Sunday, April 28, 2019

Hope Springs


Captain Chad Vender Kooy

Our burly captain stepped out of the cockpit sporting a wide red white and blue flag tie which hung over his substantial self. He stood in the cockpit door for a moment and appeared to be talking to the cabin crew who were obscured by the bulkhead. Then he stepped forward. With a bemused smile he began to speak to the passengers in the cabin.


“This is your first officer. My name is Chad and I’m doing do something that’s hard for me, public speaking. So, bear with me. I appreciate your understanding.


I just want to say that we need more love and acceptance right now. There’s so much division in our country and it really troubles me. So, let’s reach out and show our love for the other person. I’m asking you to join me in reaching out to your brothers and sisters no matter where they come from. I’m talking about loving our neighbors. And by neighbors, I mean neighbors in the broadest sense. We live in a global community and the hate that is festering in our own country and around the world is eating us up.


I love this country and part of what this country is supposed to be about is friendship, caring and loving each other. I want to enlist you all to demonstrate those feelings. If everybody showed compassion and love for his fellow man imagine how wonderful our country and the whole world, for the matter, would be.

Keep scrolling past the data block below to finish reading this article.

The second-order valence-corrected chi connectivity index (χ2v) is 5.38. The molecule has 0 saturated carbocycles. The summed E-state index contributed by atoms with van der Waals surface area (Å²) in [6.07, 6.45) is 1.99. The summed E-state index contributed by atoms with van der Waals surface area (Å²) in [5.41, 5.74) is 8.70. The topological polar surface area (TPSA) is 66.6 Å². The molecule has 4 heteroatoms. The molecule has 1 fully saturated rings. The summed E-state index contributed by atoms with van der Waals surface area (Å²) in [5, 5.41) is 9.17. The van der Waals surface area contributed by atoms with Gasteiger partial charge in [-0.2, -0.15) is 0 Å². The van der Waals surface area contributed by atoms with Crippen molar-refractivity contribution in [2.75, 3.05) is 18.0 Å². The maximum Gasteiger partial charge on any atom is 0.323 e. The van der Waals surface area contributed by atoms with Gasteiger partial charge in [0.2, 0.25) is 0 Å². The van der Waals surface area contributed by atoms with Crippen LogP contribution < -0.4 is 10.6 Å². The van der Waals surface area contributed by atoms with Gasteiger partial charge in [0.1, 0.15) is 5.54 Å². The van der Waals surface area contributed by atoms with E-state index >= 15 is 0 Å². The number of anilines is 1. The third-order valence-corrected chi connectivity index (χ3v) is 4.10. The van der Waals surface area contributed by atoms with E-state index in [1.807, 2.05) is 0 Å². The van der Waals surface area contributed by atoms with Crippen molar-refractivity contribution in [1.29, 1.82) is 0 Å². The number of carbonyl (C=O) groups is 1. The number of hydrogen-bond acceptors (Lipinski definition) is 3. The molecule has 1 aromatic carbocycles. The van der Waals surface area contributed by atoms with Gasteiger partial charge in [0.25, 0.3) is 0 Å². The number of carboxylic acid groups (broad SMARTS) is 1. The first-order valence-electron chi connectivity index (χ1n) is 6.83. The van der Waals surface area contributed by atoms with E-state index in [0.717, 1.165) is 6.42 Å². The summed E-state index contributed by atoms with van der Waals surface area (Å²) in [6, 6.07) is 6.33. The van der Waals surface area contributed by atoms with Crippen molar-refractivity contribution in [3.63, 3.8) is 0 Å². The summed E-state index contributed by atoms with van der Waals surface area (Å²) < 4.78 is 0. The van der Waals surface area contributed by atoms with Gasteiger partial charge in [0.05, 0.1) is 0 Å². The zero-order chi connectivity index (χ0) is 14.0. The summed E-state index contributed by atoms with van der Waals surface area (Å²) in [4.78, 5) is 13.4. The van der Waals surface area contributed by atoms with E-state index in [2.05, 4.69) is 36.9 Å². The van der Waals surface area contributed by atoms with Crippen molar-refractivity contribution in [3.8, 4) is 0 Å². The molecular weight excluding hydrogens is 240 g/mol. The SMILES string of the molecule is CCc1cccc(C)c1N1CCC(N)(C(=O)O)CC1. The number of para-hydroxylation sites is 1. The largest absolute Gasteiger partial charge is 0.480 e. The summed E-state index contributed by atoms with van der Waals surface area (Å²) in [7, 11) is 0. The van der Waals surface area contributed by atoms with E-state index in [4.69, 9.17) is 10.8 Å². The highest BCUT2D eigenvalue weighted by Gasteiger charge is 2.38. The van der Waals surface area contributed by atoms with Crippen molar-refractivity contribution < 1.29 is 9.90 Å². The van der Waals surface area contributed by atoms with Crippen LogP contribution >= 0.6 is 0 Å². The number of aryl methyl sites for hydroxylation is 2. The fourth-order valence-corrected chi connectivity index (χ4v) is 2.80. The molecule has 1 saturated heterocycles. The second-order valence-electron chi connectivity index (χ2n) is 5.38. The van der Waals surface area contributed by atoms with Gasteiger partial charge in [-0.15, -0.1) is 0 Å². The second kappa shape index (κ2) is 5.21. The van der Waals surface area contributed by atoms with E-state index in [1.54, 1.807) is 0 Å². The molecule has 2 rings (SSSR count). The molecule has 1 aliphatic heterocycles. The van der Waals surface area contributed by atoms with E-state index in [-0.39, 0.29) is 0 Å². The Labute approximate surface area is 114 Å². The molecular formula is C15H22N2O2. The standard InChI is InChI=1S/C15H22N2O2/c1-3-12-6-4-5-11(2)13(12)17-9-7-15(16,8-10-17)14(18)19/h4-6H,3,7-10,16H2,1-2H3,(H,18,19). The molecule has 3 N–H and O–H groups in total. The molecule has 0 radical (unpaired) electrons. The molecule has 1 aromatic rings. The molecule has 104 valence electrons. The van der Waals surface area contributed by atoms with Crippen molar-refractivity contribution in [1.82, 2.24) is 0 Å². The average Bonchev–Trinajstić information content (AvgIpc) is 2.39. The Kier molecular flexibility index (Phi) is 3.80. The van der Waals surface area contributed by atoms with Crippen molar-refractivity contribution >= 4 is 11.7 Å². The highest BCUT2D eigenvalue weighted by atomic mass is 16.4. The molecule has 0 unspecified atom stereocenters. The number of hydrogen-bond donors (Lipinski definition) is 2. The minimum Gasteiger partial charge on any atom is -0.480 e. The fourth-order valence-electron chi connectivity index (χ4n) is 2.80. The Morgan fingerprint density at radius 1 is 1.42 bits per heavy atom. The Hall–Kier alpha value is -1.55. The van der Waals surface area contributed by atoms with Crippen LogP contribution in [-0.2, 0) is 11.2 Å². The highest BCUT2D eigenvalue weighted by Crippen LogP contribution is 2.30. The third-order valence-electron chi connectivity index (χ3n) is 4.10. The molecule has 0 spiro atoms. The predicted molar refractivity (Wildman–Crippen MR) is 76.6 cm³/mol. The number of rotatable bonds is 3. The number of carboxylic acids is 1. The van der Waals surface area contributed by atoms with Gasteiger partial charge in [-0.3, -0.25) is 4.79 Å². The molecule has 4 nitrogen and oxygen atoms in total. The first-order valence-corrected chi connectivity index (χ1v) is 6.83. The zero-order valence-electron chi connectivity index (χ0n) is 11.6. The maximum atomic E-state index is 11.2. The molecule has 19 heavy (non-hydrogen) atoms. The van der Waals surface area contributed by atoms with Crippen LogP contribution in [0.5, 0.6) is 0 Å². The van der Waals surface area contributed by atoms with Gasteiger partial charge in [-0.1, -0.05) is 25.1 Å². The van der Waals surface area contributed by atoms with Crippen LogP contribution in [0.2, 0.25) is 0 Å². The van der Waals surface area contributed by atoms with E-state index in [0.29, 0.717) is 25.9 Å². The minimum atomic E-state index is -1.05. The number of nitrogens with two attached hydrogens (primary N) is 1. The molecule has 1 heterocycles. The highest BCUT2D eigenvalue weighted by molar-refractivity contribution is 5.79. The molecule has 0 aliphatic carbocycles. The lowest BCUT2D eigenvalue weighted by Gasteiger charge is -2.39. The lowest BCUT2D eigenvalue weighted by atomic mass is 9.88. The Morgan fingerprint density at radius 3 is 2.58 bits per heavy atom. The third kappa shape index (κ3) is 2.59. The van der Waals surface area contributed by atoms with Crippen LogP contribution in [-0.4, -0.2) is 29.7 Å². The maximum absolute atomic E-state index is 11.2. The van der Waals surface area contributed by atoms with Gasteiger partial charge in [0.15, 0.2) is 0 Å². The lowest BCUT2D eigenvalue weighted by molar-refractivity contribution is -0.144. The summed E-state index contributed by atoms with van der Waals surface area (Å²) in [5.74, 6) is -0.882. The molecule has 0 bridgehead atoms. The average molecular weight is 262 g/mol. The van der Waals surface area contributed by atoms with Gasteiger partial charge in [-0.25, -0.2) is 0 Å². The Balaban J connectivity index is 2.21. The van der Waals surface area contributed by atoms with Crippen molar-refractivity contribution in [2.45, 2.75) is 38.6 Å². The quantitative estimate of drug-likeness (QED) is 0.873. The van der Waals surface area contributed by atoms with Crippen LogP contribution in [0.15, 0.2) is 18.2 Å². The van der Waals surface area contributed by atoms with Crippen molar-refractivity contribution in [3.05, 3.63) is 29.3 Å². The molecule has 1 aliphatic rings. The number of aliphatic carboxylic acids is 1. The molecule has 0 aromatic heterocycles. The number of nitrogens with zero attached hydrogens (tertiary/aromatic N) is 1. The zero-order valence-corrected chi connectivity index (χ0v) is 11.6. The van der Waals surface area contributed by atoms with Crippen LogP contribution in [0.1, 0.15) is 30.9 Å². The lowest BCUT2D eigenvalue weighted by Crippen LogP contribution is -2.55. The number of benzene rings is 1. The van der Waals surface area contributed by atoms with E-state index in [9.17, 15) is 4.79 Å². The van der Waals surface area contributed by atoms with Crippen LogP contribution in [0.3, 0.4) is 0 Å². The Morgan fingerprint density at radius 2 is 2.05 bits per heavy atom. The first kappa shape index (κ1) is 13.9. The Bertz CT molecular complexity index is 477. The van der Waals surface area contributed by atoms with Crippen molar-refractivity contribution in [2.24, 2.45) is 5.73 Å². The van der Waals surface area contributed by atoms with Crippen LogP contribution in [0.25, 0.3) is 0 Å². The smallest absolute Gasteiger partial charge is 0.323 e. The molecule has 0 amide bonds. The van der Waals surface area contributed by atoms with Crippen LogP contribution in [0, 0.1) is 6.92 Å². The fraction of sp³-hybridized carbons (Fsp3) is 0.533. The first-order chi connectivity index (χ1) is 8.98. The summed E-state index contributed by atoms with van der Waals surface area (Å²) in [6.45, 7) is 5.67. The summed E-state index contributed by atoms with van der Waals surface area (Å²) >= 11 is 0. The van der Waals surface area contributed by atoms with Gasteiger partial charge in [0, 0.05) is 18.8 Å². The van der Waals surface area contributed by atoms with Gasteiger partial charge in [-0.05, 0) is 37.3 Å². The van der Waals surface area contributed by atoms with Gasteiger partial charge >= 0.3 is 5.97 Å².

I hope you’ll do your part to reach out to the people in your neighborhood, in your town, in your state, across the United States and around the world. The world will be a better place if you do.

Thanks for listening to me. Have a great flight to San Francisco. It’s going to sunny and in the low seventies. Enjoy the heck out of it.”


My seatmate who appeared to be of Indian extraction turned to me and asked, “I’ve never heard a pilot talk like that. I’m from the UK and I’ve never heard anything like it. Is this normal in the States? This wouldn’t happen in where I come from.”


I told him that I’d never heard anything like it either and that I found the message to be very moving and especially pertinent right now. I said that I thought it might be specific to Southwest Airlines and I had the impression that the airline encouraged this kind of engagement and spontaneity.


To illustrate that premise I told him I’d recently heard the story about the four-year-old granddaughter of a friend of Peggy’s. The friend, we’ll call her Ann, told Peggy that the child had just completed two years of chemotherapy at MD Anderson Cancer Center in Houston and that the institution rang bells for “graduating” children. Because Ann was flying from Denver to Los Angeles and couldn’t be at the hospital for the celebration, she approached the Southwest gate agent to ask about ringing a bell for the child in midflight. Ann wanted to make the arrangements if Southwest was willing. The gate agent asked her if she needed extra time to board. Ann initially said she didn’t so the gate agent repeated, “So do you need early boarding?” Being no fool, Ann said that she did, in fact, need the extra time.